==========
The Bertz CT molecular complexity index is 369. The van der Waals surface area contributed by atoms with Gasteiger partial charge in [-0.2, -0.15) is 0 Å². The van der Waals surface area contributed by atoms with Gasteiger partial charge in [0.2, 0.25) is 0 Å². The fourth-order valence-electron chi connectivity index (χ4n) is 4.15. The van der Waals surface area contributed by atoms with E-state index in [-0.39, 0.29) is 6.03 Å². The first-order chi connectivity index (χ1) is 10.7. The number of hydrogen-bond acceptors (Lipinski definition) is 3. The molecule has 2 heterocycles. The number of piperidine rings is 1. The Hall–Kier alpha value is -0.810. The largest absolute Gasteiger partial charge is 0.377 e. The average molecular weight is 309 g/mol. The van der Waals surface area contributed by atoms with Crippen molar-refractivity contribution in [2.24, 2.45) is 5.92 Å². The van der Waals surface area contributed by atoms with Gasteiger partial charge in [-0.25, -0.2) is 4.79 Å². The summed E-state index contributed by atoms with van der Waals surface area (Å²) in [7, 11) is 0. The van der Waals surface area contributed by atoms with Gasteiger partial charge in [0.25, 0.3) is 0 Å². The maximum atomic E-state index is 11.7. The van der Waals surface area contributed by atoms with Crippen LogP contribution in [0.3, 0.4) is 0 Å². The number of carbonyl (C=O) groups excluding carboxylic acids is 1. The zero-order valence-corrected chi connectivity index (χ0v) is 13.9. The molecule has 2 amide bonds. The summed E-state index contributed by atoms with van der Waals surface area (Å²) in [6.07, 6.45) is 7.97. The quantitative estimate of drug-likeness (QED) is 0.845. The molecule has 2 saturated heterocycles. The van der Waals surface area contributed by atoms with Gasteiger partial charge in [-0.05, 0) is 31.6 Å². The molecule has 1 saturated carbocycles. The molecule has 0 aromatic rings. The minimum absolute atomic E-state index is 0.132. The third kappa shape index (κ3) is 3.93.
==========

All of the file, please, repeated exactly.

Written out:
The Bertz CT molecular complexity index is 369. The van der Waals surface area contributed by atoms with Gasteiger partial charge in [-0.2, -0.15) is 0 Å². The van der Waals surface area contributed by atoms with Gasteiger partial charge in [0.2, 0.25) is 0 Å². The fourth-order valence-electron chi connectivity index (χ4n) is 4.15. The van der Waals surface area contributed by atoms with E-state index in [-0.39, 0.29) is 6.03 Å². The first-order chi connectivity index (χ1) is 10.7. The number of hydrogen-bond acceptors (Lipinski definition) is 3. The molecule has 2 heterocycles. The number of piperidine rings is 1. The Hall–Kier alpha value is -0.810. The largest absolute Gasteiger partial charge is 0.377 e. The average molecular weight is 309 g/mol. The van der Waals surface area contributed by atoms with Crippen molar-refractivity contribution in [2.24, 2.45) is 5.92 Å². The van der Waals surface area contributed by atoms with Gasteiger partial charge in [-0.25, -0.2) is 4.79 Å². The summed E-state index contributed by atoms with van der Waals surface area (Å²) in [7, 11) is 0. The van der Waals surface area contributed by atoms with Gasteiger partial charge in [0.25, 0.3) is 0 Å². The maximum atomic E-state index is 11.7. The van der Waals surface area contributed by atoms with Crippen LogP contribution in [0.3, 0.4) is 0 Å². The number of carbonyl (C=O) groups excluding carboxylic acids is 1. The zero-order valence-corrected chi connectivity index (χ0v) is 13.9. The molecule has 2 amide bonds. The summed E-state index contributed by atoms with van der Waals surface area (Å²) in [6.07, 6.45) is 7.97. The quantitative estimate of drug-likeness (QED) is 0.845. The molecule has 2 saturated heterocycles. The van der Waals surface area contributed by atoms with Gasteiger partial charge in [-0.05, 0) is 31.6 Å². The molecule has 1 saturated carbocycles. The molecule has 0 aromatic rings. The minimum absolute atomic E-state index is 0.132. The third kappa shape index (κ3) is 3.93.